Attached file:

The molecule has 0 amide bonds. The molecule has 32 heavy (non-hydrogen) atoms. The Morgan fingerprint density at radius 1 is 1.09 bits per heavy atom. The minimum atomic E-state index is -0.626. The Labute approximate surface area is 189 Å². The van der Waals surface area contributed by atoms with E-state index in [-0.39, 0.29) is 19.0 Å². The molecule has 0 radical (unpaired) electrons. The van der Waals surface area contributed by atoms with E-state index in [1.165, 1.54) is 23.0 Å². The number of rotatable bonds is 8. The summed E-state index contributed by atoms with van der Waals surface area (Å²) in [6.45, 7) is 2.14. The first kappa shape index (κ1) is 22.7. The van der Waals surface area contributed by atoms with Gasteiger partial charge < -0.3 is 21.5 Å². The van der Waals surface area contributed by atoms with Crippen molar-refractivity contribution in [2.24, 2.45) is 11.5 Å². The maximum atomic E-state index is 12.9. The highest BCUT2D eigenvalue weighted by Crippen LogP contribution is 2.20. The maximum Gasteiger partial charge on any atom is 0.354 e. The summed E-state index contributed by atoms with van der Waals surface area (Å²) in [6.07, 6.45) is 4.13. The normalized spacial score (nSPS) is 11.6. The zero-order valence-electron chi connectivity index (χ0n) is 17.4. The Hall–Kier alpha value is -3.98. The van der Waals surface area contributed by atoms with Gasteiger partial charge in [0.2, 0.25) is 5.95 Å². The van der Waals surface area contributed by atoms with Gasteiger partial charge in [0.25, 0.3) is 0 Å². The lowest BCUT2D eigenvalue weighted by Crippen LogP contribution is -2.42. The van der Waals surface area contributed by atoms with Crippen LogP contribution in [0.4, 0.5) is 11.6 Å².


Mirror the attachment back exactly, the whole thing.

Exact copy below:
The molecule has 0 amide bonds. The molecule has 32 heavy (non-hydrogen) atoms. The Morgan fingerprint density at radius 1 is 1.09 bits per heavy atom. The minimum atomic E-state index is -0.626. The Labute approximate surface area is 189 Å². The van der Waals surface area contributed by atoms with E-state index in [-0.39, 0.29) is 19.0 Å². The molecule has 0 radical (unpaired) electrons. The van der Waals surface area contributed by atoms with E-state index in [1.165, 1.54) is 23.0 Å². The number of rotatable bonds is 8. The summed E-state index contributed by atoms with van der Waals surface area (Å²) in [6.45, 7) is 2.14. The first kappa shape index (κ1) is 22.7. The van der Waals surface area contributed by atoms with Gasteiger partial charge < -0.3 is 21.5 Å². The van der Waals surface area contributed by atoms with Crippen molar-refractivity contribution in [2.24, 2.45) is 11.5 Å². The maximum atomic E-state index is 12.9. The highest BCUT2D eigenvalue weighted by Crippen LogP contribution is 2.20. The maximum Gasteiger partial charge on any atom is 0.354 e. The summed E-state index contributed by atoms with van der Waals surface area (Å²) in [6.07, 6.45) is 4.13. The normalized spacial score (nSPS) is 11.6. The zero-order valence-electron chi connectivity index (χ0n) is 17.4. The Hall–Kier alpha value is -3.98. The van der Waals surface area contributed by atoms with Gasteiger partial charge in [0.2, 0.25) is 5.95 Å². The van der Waals surface area contributed by atoms with Gasteiger partial charge in [0.25, 0.3) is 0 Å². The lowest BCUT2D eigenvalue weighted by Crippen LogP contribution is -2.42. The van der Waals surface area contributed by atoms with Crippen LogP contribution in [0.4, 0.5) is 11.6 Å².